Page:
“I feel very fortunate that I may have a chance to interact with them,” said Ji, currently a 4th year PhD candidate at the Massachusetts Institute of Technology. “What really attracted me to this conference, though, is the opportunity to meet young scientists from all over the world.”
He studies one of the least understood periods of time — the so-called “cosmic dawn” when the first stars and galaxies turned on — by examining the chemical content of stars in nearby dwarf galaxies. Earlier this year, Ji was notably the first author of a paper published by the journal Nature titled “R-process enrichment from a single event in an ancient dwarf galaxy.” Outside of his research pursuits, he coordinates a Galaxy Discussion Group at the MIT Kavli Institute and mentors middle school and MIT physics undergraduate students.
As a theoretical physicist, Grant Remmen investigates some of the most mysterious and fundamental concepts in our understanding of the universe, such as black holes and dark energy. He has worked on problems that lie at the nexus of cosmology, quantum field theory, general relatively, and particle physics.
“I’ve always been excited about high-energy physics — especially quantum gravity — because it involves the most extreme situations in the Universe: the interiors of black holes, spacetime and particles at the smallest scales, and the Big Bang,” said Remmen, a PhD candidate at the California Institute of Technology.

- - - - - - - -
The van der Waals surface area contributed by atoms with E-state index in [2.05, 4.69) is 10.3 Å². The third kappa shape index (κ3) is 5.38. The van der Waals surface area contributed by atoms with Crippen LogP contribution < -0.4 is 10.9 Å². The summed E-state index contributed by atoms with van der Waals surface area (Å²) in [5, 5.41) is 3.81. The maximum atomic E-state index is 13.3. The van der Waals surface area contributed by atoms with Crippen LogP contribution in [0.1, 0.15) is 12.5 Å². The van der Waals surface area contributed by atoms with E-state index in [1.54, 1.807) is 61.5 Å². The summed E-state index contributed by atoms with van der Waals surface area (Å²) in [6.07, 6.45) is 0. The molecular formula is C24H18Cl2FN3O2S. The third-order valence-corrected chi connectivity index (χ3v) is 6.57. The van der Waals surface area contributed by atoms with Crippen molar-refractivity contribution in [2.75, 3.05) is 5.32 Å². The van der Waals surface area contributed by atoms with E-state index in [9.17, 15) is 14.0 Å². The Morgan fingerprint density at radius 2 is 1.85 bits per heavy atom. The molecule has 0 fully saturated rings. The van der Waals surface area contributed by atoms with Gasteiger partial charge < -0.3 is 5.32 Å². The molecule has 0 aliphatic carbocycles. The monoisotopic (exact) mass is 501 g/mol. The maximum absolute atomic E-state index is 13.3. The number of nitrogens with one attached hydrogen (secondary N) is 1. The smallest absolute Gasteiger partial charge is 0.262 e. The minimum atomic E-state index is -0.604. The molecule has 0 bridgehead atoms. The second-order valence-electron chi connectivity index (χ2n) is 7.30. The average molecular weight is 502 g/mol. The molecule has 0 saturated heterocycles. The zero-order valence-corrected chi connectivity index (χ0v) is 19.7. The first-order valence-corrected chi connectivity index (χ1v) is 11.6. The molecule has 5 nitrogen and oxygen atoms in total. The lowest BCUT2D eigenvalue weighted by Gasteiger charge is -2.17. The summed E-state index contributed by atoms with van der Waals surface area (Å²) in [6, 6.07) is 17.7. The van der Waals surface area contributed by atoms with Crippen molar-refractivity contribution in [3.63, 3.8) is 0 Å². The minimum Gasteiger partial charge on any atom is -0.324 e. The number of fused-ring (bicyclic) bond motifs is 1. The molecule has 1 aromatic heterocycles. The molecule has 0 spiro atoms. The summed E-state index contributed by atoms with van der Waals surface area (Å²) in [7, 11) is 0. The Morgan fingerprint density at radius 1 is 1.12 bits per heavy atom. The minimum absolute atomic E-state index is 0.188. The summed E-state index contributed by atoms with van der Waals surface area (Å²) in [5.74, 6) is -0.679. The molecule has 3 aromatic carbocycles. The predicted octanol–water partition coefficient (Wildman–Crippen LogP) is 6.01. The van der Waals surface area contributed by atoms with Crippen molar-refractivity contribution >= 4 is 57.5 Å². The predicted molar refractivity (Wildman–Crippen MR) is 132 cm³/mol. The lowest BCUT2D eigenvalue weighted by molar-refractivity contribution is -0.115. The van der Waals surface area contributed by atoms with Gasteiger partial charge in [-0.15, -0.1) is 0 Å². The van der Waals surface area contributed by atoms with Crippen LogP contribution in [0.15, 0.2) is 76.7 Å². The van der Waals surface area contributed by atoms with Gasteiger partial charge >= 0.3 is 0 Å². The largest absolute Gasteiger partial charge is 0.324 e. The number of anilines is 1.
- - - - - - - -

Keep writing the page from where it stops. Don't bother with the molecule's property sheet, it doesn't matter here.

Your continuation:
Remmen has reached significant milestones in his still-early career, such as being awarded a National Science Foundation Graduate Research Fellowship, a Hertz Foundation Graduate Fellowship, the Caltech John Stager Stemple Memorial Prize in Physics, as well as a number of honors during his time as an undergraduate at the University of Minnesota. He has written numerous publications, including a recent paper titled “Quantum gravity constraints from unitarity and analyticity” published by the journal Physical Review D earlier this year.
“Physics is humanity’s quest to understand the universe. What we’ve discovered is that the laws of physics and the mathematics governing how reality works are actually beautiful and elegant structures, with intricate symmetries and patterns,” he said. “Mankind has been amazingly successful in this journey so far, able to comprehend and predict phenomena ranging from the subatomic to the cosmic, but there is still far to go and more beauty ahead.”